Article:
Published April 15, 2017, 10:00 PM By Myrna M. Velasco
The strike of natural calamities had also been serving as “testing ground” on the resiliency of energy facilities, and through the years, the sector’s winners and losers have been manifesting.
Power utility giant Manila Electric Company (Meralco), for its part, has noted some improvements on its disaster-response, made evident anew in last week’s stream of earthquakes that plagued Batangas province – one of its service areas which also have spiraling effect all throughout its franchise domain that stretches up to Metro Manila.
The utility firm said it sustained “no damage” at its facilities and networks and despite the enforcement of automatic load dropping (ALD) or rolling brownouts following the quakes’ jolt, electricity service had been restored with dispatch at its service areas.
Meralco Assistant Vice President Joe Zaldarriaga said its network’s load had dropped by roughly 900 megawatts,” and that affected around 1.2 million of its customers.
But swift restoration of service was made possible, he emphasized, “as there was no reported damage as far as the Meralco facilities are concerned.”
With the recurrence of “yellow alert” condition in Luzon grid or the circumstance where reserves in the system are insufficient due to the number of power generating plants affected, the company also has instantaneous response on the required mobilization of the interruptible load program (ILP) participants so they can de-load from the grid at the quickest interval.
On this week’s extreme tightening of supply, Zaldarriaga said “we have currently on standby around 130 megawatts of ILP capability,” that may be activated if the system requires them so.
Disasters are not the only “extraordinary events” that Meralco has been preparing for, but it wants to integrate innovation and digitalization in its chain of services and “customer feedback mechanism” so it can further improve its resource offers to end-users.
The company is discerning enough that competition will continually disrupt traditional business models, thus, it is now placing higher bets on exercising “superiority” not just on affordable power rates but more on innovative and improved services to customers.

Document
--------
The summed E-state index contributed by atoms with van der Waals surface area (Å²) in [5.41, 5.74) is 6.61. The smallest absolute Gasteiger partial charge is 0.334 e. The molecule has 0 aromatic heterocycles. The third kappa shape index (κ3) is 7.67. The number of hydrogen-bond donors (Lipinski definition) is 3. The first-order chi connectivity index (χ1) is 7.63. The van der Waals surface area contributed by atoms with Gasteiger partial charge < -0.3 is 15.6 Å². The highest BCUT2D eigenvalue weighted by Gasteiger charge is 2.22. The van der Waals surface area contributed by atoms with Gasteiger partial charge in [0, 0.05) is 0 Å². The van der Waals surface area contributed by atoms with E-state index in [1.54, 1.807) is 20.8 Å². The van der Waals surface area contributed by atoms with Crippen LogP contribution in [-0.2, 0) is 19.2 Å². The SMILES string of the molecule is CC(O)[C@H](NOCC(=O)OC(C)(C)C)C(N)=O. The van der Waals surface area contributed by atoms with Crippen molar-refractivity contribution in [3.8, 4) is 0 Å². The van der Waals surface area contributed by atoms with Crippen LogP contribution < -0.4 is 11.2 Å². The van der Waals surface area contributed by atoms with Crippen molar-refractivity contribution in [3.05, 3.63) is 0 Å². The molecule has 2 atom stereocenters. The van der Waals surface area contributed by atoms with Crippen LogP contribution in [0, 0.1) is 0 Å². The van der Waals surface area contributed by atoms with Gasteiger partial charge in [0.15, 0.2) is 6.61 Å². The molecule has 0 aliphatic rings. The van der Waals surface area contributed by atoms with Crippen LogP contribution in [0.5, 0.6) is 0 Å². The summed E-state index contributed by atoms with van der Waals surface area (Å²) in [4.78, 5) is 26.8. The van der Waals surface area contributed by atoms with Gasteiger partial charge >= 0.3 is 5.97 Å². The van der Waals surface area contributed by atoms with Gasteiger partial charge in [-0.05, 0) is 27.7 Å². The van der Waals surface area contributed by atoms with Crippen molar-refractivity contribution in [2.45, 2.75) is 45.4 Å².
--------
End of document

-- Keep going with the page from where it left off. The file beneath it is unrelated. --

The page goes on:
No less than Meralco Chairman Manuel V. Pangilinan has inferred that this is the business case that has been keeping the utility firm’s executives awake at night – stepping up the degree of competition and service quality on both the information technology (IT) and operational technology (OT) domains of power distribution.
“Meralco fully recognizes the fast-transforming customer, as well as the evolving business and industry landscape in an increasingly demanding and competitive global economy,” he stressed.
Pangilinan thus noted that such has been prompting the company “to invest heavily in its power distribution and customer-facing facilities, on innovation and digital technology.”
In Meralco’s century-stretch history, it judiciously served customers with traditionally accepted business practices, but with the integration of IT already advancing into power markets, utilities have also been embracing transformative changes in their service offers and customer engagements.
Just recently, the utility firm unveiled four customer-centric services in the suite of business approaches that it wants to offer to subscribers en route to its R40-billion long-term smart grid journey.
These digital transformation marketing tools and offers will be the: “I Join” that shall enable customers to start and track their applications online; “I Pay” which digitizes the utility firm’s billing system and enhances capacity of online payments; “I Ask” that unlocks self-service knowledge database for customers and will also allow them to chat directly with a live agent; and “I Need Repair” that sets competence for Meralco to inform its customers on power outages and restoration via short messaging system, electronic mails or push messages.
Meralco Senior Vice President Alfredo S. Panlilio indicated that these technologies will “fundamentally change the way Meralco interacts with its customers.”
He added “we will ensure that we are able to meet our changing customer needs by opening new digital channels, providing more information and insights and offering more innovative products and services.”
The “disruptive” business models being introduced by Meralco are eventually seen extending into “smart homes” – with the aid of feasible policy and regulatory frameworks.